Internal Revenue Service The Commissioner of Internal Revenue should track business refund processing, such as through IRS's weekly performance tracking. (Recommendation 2)
Open
IRS disagreed with this recommendation. In February 2021, IRS stated that it tracks, and management uses, information on the timeliness of business refund processing, and that a report to track business refunds will not be a useful mechanism for reducing interest on business refunds. We maintain that this recommendation is valid. During our review, IRS could not tell us the extent to which business tax refunds were delayed during the 2020 filing season because it does not monitor and report on this information. As a result, IRS does not know how well it is processing business returns with refunds, or the extent to which it will have to pay refund interest, which was $3 billion in fiscal year 2020. We will continue to monitor this issue.
Internal Revenue Service The Commissioner of Internal Revenue should conduct an assessment to comprehensively identify barriers taxpayers face to e-filing business-related returns. (Recommendation 3)
Open
IRS agreed with this recommendation and in February 2021 described the steps it planned to take to address it, including conducting an assessment to identify barriers to e-filing for business taxpayers. We will continue to monitor IRS's progress in addressing this recommendation.
Internal Revenue Service The Commissioner of Internal Revenue should, after completing the barrier assessment in recommendation 3, determine what actions IRS could take to address the barriers and implement those actions, as feasible. (Recommendation 4)
Open
IRS agreed with this recommendation and in February 2021 described the steps it planned to take to address it, including conducting an assessment to identify barriers to e-filing for business taxpayers. We will continue to monitor IRS's progress in addressing this recommendation.
Internal Revenue Service The Commissioner of Internal Revenue should identify and consider implementing actions to transition staff currently on weather and safety leave to active work status, as appropriate. This could include reassigning staff to other tasks that can be performed remotely. (Recommendation 5)
Open
IRS disagreed with this recommendation. In February 2021, IRS stated that it has taken all reasonable steps to identify work that can be made portable and have assigned it to employees that had previously been on weather and safety leave and could not report to IRS facilities due to their inclusion in medically certified high-risk categories. Shortly after providing this information, IRS recalled all employees that were on weather and safety leave to return to IRS offices in preparation for the start of the 2021 filing season. In March 2021, IRS officials stated that they continue to identify telework for employees, as appropriate, but did not provide further details. IRS's continued efforts to identify alternate work assignments for staff who cannot report to the office but are able to telework--such as performing administrative tasks, other operational functions, or training--will help ensure that IRS is positioned to meet its operational demands. We will follow-up with IRS to determine what additional actions it has taken.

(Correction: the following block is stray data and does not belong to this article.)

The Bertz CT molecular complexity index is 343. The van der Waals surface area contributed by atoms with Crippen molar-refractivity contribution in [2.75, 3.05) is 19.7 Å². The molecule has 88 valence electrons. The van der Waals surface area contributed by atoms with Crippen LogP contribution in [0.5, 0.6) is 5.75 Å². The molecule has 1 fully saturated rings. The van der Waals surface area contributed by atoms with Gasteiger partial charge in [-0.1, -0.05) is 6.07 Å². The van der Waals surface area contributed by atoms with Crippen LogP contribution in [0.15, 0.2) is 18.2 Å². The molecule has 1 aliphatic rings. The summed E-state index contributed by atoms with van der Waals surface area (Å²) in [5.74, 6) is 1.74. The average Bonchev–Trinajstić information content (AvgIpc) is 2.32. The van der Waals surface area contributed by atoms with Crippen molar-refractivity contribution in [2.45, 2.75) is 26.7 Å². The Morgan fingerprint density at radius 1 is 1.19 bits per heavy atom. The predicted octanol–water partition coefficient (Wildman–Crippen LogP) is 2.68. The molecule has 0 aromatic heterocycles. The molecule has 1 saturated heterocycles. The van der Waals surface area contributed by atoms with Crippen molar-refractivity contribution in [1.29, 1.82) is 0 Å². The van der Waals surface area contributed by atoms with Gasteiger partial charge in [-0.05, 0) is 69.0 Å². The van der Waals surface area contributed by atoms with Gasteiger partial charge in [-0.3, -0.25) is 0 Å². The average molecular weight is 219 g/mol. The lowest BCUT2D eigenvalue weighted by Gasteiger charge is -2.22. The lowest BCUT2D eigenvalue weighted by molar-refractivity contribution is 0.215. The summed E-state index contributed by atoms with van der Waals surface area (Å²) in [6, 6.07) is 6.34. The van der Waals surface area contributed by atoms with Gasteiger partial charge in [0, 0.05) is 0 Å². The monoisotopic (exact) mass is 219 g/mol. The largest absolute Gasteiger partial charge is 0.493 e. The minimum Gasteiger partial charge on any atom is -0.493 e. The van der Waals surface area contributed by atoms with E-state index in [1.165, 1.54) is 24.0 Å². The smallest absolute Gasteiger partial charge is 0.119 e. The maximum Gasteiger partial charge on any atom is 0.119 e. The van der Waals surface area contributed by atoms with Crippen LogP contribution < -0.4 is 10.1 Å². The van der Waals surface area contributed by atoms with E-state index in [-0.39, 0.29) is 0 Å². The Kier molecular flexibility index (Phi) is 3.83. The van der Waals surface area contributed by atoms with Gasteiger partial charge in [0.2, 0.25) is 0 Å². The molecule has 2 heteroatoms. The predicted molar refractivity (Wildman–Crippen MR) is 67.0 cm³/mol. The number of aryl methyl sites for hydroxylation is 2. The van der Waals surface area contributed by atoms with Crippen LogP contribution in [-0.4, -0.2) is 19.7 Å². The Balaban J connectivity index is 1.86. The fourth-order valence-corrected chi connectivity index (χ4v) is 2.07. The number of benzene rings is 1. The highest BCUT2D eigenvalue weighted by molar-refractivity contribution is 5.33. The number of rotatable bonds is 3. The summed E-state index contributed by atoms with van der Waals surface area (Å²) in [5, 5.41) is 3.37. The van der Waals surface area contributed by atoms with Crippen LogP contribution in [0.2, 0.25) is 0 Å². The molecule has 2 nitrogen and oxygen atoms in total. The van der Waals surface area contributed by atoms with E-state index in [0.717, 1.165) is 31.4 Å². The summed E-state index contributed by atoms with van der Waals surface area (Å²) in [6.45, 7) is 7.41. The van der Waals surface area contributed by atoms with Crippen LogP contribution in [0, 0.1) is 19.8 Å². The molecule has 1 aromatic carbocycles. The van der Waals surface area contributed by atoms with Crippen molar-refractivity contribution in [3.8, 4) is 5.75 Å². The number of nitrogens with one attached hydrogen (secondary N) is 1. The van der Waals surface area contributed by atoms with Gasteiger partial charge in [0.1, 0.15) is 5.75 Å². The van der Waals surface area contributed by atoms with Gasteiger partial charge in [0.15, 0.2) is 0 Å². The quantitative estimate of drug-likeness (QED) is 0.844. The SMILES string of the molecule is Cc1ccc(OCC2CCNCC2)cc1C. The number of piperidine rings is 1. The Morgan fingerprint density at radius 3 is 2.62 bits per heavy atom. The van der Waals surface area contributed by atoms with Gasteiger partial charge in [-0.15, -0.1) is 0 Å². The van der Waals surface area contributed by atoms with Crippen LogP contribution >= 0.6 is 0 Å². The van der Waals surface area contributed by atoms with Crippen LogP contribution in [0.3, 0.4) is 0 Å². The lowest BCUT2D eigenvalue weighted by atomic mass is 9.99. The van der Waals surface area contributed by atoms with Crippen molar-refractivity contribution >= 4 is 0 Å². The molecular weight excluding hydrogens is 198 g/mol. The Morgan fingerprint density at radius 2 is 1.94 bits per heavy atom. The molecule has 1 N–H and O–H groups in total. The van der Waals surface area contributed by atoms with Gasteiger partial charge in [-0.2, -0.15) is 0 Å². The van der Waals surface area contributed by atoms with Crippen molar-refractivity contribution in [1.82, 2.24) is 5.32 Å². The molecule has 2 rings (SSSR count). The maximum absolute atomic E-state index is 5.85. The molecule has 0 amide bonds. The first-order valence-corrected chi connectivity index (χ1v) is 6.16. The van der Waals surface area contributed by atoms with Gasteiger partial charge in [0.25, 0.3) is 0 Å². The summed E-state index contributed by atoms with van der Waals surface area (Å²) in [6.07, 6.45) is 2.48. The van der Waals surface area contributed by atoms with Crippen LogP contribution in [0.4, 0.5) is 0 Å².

Internal Revenue Service The Commissioner of Internal Revenue should identify and document all risks to the 2021 filing season; conduct a comprehensive risk assessment, including determining the likelihood of these risks occurring and potential impact of these risks on IRS's ability to carry out its mission-essential functions; and identify options to respond to each identified risk. (Recommendation 6)
Open
In February 2021, IRS agreed with this recommendation, but stated that it planned no further actions. IRS said that it had implemented actions to document risks to the 2021 filing season and had completed a risk assessment. For example, IRS stated that the Filing Season Readiness Executive Steering Committee had developed a risk register statement and corresponding strategies to address items that could impact the integrity of the 2021 filing season. After receiving our draft report, in January 2021, IRS provided us with several monthly reports describing the impact of COVID-19 on its filing season operations and its recovery efforts. According to IRS officials, these documents indicate that IRS considered some COVID-19-related risks to the 2021 filing season prior to October 2020 that it did not document in the filing season planning documents that it previously provided us. In addition, in February 2021, we followed up with IRS to obtain more information on its recent risk management efforts. We will continue to review the additional information IRS provided to determine if the agency's actions are sufficient to address this recommendation.
Internal Revenue Service The Commissioner of Internal Revenue should, after completing the comprehensive risk assessment in recommendation 6, monitor risks, and communicate IRS's plans to manage risks and provide status updates to stakeholders. (Recommendation 7)
Open
In February 2021, IRS agreed with this recommendation, but stated that it planned no further actions. After receiving our draft report, in January 2021, IRS provided us with several monthly reports describing the impact of COVID-19 on its filing season operations and its recovery efforts. IRS stated that its monthly reports provided opportunities for continued risk management of the 2021 filing season. However, IRS did not indicate how it would communicate its plans to manage risks and provide status updates to stakeholders. As we noted in our report, informing both internal and external stakeholders of its plans to address identified risks promotes transparency and confidence that the agency is effectively managing risks. We will continue to follow-up with IRS on its actions to monitor risks and communicate its plans to manage risks and provide status updates to stakeholders.

Full Report